ThinkEco Modlets Reviewed
By now we are starting to realize that energy costs are not going down, and as such, many households and businesses are trying to find creative ways to save. ThinkEco has responded to this call for energy savings in homes and offices with a product called Modlets.
Modlets are an extension of your normal power outlets that are plugged directly into the outlet, acting as a surge protector. A “gatekeeper” of sorts, when it comes to when, and how, power is used in your home or office.
The Modlet has a cool design and are somewhat heavy due to the components inside.
The Modlets work by forming a mesh network inside your home and then communicating back to ThinkEco's servers by connecting to a USB device attached to your Internet connected PC or laptop. The ThinkEco Modlet software now only works on Windows and Mac OSX which to me was sad since I use Ubuntu and a totally cross-platform option would have been better.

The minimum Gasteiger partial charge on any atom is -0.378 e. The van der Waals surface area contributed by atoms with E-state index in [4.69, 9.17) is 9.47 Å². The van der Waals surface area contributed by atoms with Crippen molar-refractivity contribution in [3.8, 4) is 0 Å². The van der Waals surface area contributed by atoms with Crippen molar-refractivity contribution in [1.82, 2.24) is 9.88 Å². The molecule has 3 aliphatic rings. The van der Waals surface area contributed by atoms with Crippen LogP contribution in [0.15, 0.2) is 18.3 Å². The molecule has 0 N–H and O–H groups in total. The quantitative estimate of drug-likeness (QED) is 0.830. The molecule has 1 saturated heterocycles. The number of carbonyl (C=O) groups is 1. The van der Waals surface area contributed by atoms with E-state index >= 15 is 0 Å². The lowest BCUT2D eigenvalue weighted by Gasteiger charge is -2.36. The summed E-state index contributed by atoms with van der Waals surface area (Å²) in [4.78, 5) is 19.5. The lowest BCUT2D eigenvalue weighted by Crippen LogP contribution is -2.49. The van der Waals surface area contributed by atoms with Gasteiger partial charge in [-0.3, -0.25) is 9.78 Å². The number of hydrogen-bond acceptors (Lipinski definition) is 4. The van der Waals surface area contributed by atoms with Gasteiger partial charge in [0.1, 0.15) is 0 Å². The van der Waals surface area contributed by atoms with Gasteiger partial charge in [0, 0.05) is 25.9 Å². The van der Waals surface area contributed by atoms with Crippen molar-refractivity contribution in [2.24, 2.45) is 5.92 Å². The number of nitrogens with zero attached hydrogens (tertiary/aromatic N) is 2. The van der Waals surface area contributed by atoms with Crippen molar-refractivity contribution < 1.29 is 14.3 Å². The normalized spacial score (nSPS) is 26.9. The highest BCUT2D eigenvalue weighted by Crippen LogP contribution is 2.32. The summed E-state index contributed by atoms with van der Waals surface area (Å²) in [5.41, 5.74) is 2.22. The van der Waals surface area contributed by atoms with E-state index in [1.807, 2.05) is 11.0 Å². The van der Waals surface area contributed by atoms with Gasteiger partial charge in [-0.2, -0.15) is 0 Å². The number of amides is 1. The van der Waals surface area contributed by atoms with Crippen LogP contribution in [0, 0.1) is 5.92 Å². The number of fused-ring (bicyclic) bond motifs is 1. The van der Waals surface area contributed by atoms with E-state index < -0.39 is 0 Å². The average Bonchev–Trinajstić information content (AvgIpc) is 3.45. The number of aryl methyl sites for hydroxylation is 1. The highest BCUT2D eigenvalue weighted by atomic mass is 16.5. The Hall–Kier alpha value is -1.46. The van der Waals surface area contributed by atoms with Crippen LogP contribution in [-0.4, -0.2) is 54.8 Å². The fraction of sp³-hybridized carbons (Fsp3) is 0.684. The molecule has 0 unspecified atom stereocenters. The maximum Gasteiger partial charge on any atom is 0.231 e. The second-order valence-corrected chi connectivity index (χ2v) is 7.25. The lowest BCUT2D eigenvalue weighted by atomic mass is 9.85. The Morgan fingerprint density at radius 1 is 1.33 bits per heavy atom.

The Modlets analyze your power usage for the first few days by seeing when and where you use power and then suggest a “power schedule” which you can tweak to meet your needs and by implementing this power schedule you will be able to prevent appliances or office equipment even from using “phantom load” when the device is not in use.
The Modlet Office Starter Kit, which comes with five modlets and a USB receiver, starts at $365 for offices. ThinkEco also produces a kit for homes that includes one modlet, USB receiver, and software for just $50. Both of these options seem relatively affordable for their targeted market and the company states that the devices pay for themselves within the first year.
The Bottom Line I really enjoyed using the Modlets, however, I think the Windows Software could use some improvements, as I did notice some glitches, although the product does work exactly as advertised. I hope that ThinkEco considers support for Linux. The product is a great investment for both offices and homes, although the Modlets may not be affordable for all households. In the long run the upfront cost is surely worth the long term gains of automation and energy savings.